Innovations in robotics and artificial intelligence may have the potential to provide support on this front, allowing seniors to continue living at home as they age.
Long-term care costs climbed again in 2021, with rates for home health aides and homemakers seeing the sharpest rises, according to Genworth’s annual Cost of Care Survey. The coronavirus pandemic continues to contribute to cost increases.
In the past year, Genworth reports that the national median annual cost of home health aides shot up 12.50 percent to $61,776, and the median annual rate for the services of a homemaker also jumped 10.64 percent to $59,488. Home health aides provide hands-on personal care, but not medical care. Homemaker services help with household tasks like cooking or cleaning that cannot be handled alone.
Price increases for nursing home care were more moderate, with the median cost of a private nursing home room rising 2.41 percent to $108,405 and the median cost of a semi-private room in a nursing home now $94,900, up 1.96 percent from 2020. Meanwhile, assisted living facility rates grew 4.65 percent for a median cost of $54,00 per year. After falling in 2020, adult day care costs rose 5.41 percent from $74 to $78 a day.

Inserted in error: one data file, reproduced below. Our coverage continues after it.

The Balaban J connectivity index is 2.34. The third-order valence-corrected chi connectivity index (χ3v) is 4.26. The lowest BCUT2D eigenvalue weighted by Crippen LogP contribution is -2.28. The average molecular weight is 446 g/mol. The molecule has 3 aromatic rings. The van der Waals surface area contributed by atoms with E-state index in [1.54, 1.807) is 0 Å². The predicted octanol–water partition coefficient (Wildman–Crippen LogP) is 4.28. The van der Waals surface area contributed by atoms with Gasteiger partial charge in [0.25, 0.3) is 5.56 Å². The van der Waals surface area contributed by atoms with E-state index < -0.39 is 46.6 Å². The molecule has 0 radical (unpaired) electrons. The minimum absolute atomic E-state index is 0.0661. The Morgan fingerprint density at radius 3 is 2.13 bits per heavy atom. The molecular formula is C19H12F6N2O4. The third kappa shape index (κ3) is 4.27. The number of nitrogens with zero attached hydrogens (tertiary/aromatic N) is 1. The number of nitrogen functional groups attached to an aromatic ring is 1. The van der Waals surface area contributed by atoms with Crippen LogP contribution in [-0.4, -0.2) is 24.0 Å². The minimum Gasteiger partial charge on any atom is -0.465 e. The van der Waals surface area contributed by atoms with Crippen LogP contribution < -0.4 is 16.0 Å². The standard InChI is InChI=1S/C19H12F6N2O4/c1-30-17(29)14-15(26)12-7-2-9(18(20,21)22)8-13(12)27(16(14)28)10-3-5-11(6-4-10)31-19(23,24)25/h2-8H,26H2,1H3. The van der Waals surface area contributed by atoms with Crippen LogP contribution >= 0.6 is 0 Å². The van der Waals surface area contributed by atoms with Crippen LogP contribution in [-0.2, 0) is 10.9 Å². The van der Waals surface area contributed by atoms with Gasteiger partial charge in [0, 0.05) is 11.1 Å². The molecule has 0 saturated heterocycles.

Even though costs fell sharply there, Alaska continues to be the costliest state for nursing home care by far, with the median annual cost of a private nursing home room totaling $378,140, down 13.38 percent since 2020. Missouri was the most affordable state, with a median annual cost of a private room of $71,175.
The 2021 survey, conducted by CareScout for the 18th straight year, was based on responses from 14,698 nursing homes, assisted living facilities, adult day health facilities, and home care providers.
As the survey indicates, long-term care is growing ever more expensive. Contact your attorney to learn how you can protect some or all of your family’s assets from being swallowed up by these rising costs.
For more on Genworth’s 2021 Cost of Care Survey, including costs for your state, click here.